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Iowa: Nonstructural and Natural Storage Approaches after Levee Damaged

Recurring significant flood events and resultant physical damages to levees throughout the Midwest region have increased interest in implementing nonstructural alternatives to levee repairs. Public Law 84-99 (P.L. 84-99) provides USACE with the authority and responsibility to either repair flood-damaged levees enrolled in its levee Rehabilitation and Inspection Program or to implement nonstructural alternatives to those structural repairs.

Following the Midwest floods of June 2008, the Iowa Interagency Levee Work Group (now Iowa Flood Risk Management Team [Iowa Silver Jackets]) identified and coordinated a precedent-setting nonstructural alternative to full repair of the Louisa County, Iowa, #11 Levee District's levee system. The alternative is a combination of over 300 acres of Natural Resources Conservation Service flood plain easements with significantly reduced structural repairs to protect a state highway. The alternative required the cooperation of the levee's public sponsor, the county and state mitigation agencies, USACE and Natural Resources Conservation Service (NRCS) to implement. This nonstructural alternative consisted of leaving five breaches in the lower end of the levee system open while repairing two breaches in the upper end of the system. The remaining increment of repaired levee will continue to provide flood deflection benefits for a major county road and approximately 400 acres of agricultural lands within the levee district.

This alternative reconnects nearly 3,200 acres of previously isolated floodplain with the Iowa River as well as increased flood storage benefits to downstream interests. As a result of collaboration, over 1200 acres of formerly protected area was returned to the floodway, gaining not only improved environmental habitat but increase flood storage capacity while continuing to protect an important state road. The NRCS (Emergency Watershed Protection) easements were crucial in the sense that protection of those lands no longer provided benefits to support full structural repair. As implemented, the cost to PL 84-99 was estimated to be $187,000 less than the full structural repair.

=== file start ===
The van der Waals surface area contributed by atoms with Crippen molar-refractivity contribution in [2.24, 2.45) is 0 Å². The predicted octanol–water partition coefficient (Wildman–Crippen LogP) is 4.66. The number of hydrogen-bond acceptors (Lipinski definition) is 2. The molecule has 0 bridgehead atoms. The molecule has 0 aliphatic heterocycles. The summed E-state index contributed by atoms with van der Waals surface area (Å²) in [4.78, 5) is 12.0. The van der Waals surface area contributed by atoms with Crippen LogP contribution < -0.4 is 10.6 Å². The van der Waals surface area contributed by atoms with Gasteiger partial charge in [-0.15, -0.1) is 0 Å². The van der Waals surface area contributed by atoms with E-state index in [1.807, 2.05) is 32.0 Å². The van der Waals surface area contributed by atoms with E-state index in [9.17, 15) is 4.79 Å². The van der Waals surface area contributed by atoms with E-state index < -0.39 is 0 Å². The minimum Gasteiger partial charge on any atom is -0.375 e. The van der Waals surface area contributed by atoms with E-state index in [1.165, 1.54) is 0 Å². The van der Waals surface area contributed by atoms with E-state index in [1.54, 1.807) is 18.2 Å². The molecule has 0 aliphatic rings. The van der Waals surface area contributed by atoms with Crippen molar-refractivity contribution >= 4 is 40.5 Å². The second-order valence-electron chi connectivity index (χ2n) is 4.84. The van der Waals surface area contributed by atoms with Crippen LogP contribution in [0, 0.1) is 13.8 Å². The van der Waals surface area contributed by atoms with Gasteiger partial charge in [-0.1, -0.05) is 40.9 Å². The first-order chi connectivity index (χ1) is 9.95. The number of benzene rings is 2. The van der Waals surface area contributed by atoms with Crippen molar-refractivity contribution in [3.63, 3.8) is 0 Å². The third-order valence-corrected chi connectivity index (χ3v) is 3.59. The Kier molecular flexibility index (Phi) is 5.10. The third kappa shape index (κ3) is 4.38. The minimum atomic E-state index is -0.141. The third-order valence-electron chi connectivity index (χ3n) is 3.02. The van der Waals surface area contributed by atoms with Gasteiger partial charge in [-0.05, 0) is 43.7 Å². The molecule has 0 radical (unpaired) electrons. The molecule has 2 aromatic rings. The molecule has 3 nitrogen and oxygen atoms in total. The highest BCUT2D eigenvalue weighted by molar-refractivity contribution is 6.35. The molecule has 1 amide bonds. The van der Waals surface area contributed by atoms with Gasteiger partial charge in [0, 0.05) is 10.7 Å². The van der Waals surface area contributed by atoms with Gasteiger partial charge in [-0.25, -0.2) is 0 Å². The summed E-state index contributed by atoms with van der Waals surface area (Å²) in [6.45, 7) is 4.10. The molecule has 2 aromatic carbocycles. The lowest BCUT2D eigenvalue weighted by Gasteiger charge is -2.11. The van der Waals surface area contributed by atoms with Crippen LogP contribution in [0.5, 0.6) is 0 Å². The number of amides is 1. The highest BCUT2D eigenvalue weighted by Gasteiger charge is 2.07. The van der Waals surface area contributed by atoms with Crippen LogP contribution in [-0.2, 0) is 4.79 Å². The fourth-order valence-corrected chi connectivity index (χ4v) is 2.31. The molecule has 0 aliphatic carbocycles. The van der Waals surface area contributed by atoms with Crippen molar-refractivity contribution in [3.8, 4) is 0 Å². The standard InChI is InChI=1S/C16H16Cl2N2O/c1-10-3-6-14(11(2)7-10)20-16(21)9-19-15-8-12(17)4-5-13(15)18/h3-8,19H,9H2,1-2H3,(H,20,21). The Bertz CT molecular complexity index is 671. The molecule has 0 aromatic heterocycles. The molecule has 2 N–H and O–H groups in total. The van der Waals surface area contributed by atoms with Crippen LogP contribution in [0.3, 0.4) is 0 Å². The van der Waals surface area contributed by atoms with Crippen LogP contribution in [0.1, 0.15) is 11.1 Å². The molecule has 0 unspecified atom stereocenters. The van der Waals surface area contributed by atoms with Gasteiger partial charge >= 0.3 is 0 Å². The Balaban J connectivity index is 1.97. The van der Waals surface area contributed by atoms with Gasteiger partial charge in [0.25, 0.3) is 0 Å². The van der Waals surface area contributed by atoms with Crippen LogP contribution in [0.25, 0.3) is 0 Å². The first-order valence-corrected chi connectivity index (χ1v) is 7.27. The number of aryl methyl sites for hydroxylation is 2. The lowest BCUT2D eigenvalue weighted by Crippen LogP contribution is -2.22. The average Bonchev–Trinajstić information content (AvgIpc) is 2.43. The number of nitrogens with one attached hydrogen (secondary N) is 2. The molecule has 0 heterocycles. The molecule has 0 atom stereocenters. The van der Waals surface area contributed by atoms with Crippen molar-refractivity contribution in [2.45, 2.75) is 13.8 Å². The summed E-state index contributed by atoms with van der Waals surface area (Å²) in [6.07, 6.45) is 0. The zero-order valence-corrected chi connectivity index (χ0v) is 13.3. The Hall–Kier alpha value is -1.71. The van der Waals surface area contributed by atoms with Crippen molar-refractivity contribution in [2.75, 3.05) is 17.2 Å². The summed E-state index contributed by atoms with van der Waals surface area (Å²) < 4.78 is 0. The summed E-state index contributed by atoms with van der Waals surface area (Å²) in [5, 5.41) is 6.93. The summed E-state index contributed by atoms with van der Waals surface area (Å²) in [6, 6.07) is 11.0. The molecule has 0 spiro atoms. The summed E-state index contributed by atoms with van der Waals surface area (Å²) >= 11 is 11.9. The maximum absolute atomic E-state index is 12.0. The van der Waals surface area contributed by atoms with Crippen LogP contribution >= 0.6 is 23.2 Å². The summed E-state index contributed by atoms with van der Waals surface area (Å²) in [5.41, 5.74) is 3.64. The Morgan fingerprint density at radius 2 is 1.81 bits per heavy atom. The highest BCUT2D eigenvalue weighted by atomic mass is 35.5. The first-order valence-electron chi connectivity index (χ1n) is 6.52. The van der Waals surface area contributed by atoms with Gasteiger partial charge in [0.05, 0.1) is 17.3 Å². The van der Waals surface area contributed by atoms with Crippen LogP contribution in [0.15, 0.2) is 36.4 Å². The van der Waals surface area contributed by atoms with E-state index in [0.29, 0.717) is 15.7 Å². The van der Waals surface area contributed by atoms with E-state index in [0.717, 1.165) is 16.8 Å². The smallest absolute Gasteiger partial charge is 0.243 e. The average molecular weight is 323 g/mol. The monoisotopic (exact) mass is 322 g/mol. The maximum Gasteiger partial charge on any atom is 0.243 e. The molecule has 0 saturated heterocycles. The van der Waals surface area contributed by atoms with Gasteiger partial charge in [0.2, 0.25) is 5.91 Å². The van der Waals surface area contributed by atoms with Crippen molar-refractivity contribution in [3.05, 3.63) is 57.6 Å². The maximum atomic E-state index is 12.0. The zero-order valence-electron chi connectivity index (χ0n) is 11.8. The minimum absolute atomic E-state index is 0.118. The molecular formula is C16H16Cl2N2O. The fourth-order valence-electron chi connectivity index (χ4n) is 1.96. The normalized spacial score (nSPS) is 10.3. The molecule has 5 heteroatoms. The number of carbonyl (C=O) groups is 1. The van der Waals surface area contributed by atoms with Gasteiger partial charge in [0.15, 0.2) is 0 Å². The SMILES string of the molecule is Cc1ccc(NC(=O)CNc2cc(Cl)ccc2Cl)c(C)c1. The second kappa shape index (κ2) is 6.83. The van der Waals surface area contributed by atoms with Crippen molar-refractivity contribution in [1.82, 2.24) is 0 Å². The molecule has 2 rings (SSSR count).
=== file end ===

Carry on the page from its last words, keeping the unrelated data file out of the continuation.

The Iowa team was encouraged by this success and is currently working to implement another nonstructural alternative with the Green Island Levee and Drainage District at the confluence of the Maquoketa and Mississippi Rivers (downstream of the [former] Lake Delhi Dam). USACE is providing assistance to NRCS in the development of a Wetland Reserve Enhancement Program project proposal request to acquire easements on nearly 1,400 acres of cropland previously protected by the Green Island levee.